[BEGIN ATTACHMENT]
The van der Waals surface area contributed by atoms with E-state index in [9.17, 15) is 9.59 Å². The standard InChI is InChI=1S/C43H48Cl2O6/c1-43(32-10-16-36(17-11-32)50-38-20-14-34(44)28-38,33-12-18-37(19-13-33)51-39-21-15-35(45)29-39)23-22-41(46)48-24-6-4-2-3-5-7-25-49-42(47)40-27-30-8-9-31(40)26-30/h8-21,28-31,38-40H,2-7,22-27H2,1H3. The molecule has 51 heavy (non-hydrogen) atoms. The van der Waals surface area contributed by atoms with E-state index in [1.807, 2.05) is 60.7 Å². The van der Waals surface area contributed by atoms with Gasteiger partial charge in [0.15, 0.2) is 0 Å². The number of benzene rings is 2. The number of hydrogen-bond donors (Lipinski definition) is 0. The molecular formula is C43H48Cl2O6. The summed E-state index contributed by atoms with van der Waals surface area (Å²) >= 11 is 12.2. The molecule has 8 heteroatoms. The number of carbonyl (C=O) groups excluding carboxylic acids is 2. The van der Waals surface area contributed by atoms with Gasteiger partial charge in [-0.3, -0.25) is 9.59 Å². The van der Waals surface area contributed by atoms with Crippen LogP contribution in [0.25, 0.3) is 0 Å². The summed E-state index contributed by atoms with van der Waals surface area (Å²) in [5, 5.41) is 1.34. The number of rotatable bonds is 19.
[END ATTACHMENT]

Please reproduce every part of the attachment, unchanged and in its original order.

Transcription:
The van der Waals surface area contributed by atoms with E-state index in [9.17, 15) is 9.59 Å². The standard InChI is InChI=1S/C43H48Cl2O6/c1-43(32-10-16-36(17-11-32)50-38-20-14-34(44)28-38,33-12-18-37(19-13-33)51-39-21-15-35(45)29-39)23-22-41(46)48-24-6-4-2-3-5-7-25-49-42(47)40-27-30-8-9-31(40)26-30/h8-21,28-31,38-40H,2-7,22-27H2,1H3. The molecule has 51 heavy (non-hydrogen) atoms. The van der Waals surface area contributed by atoms with E-state index in [1.807, 2.05) is 60.7 Å². The van der Waals surface area contributed by atoms with Gasteiger partial charge in [0.15, 0.2) is 0 Å². The number of benzene rings is 2. The number of hydrogen-bond donors (Lipinski definition) is 0. The molecular formula is C43H48Cl2O6. The summed E-state index contributed by atoms with van der Waals surface area (Å²) >= 11 is 12.2. The molecule has 8 heteroatoms. The number of carbonyl (C=O) groups excluding carboxylic acids is 2. The van der Waals surface area contributed by atoms with Gasteiger partial charge in [-0.3, -0.25) is 9.59 Å². The van der Waals surface area contributed by atoms with Crippen LogP contribution in [0.25, 0.3) is 0 Å². The summed E-state index contributed by atoms with van der Waals surface area (Å²) in [5, 5.41) is 1.34. The number of rotatable bonds is 19.